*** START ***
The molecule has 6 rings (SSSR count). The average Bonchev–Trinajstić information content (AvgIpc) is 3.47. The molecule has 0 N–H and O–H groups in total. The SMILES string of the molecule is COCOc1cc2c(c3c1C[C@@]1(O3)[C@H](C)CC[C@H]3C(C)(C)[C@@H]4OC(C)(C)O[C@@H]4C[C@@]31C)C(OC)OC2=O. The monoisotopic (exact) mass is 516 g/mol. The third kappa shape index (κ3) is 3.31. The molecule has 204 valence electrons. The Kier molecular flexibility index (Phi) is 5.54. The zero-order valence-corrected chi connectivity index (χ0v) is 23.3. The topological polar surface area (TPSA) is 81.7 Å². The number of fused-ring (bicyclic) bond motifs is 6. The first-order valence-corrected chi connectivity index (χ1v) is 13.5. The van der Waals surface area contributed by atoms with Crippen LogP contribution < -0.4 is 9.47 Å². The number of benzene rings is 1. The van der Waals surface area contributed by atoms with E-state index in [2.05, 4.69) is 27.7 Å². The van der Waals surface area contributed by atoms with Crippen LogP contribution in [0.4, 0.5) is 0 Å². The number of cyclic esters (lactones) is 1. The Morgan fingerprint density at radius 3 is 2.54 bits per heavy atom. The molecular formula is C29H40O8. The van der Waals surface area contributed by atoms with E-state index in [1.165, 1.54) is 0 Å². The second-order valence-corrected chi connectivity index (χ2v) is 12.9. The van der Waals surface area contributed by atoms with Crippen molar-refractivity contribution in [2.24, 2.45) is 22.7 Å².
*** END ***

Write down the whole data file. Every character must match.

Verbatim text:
The molecule has 6 rings (SSSR count). The average Bonchev–Trinajstić information content (AvgIpc) is 3.47. The molecule has 0 N–H and O–H groups in total. The SMILES string of the molecule is COCOc1cc2c(c3c1C[C@@]1(O3)[C@H](C)CC[C@H]3C(C)(C)[C@@H]4OC(C)(C)O[C@@H]4C[C@@]31C)C(OC)OC2=O. The monoisotopic (exact) mass is 516 g/mol. The third kappa shape index (κ3) is 3.31. The molecule has 204 valence electrons. The Kier molecular flexibility index (Phi) is 5.54. The zero-order valence-corrected chi connectivity index (χ0v) is 23.3. The topological polar surface area (TPSA) is 81.7 Å². The number of fused-ring (bicyclic) bond motifs is 6. The first-order valence-corrected chi connectivity index (χ1v) is 13.5. The van der Waals surface area contributed by atoms with Crippen LogP contribution < -0.4 is 9.47 Å². The number of benzene rings is 1. The van der Waals surface area contributed by atoms with E-state index in [2.05, 4.69) is 27.7 Å². The van der Waals surface area contributed by atoms with Crippen LogP contribution in [0.4, 0.5) is 0 Å². The number of cyclic esters (lactones) is 1. The Morgan fingerprint density at radius 3 is 2.54 bits per heavy atom. The molecular formula is C29H40O8. The van der Waals surface area contributed by atoms with E-state index in [1.165, 1.54) is 0 Å². The second-order valence-corrected chi connectivity index (χ2v) is 12.9. The van der Waals surface area contributed by atoms with Crippen molar-refractivity contribution in [2.24, 2.45) is 22.7 Å².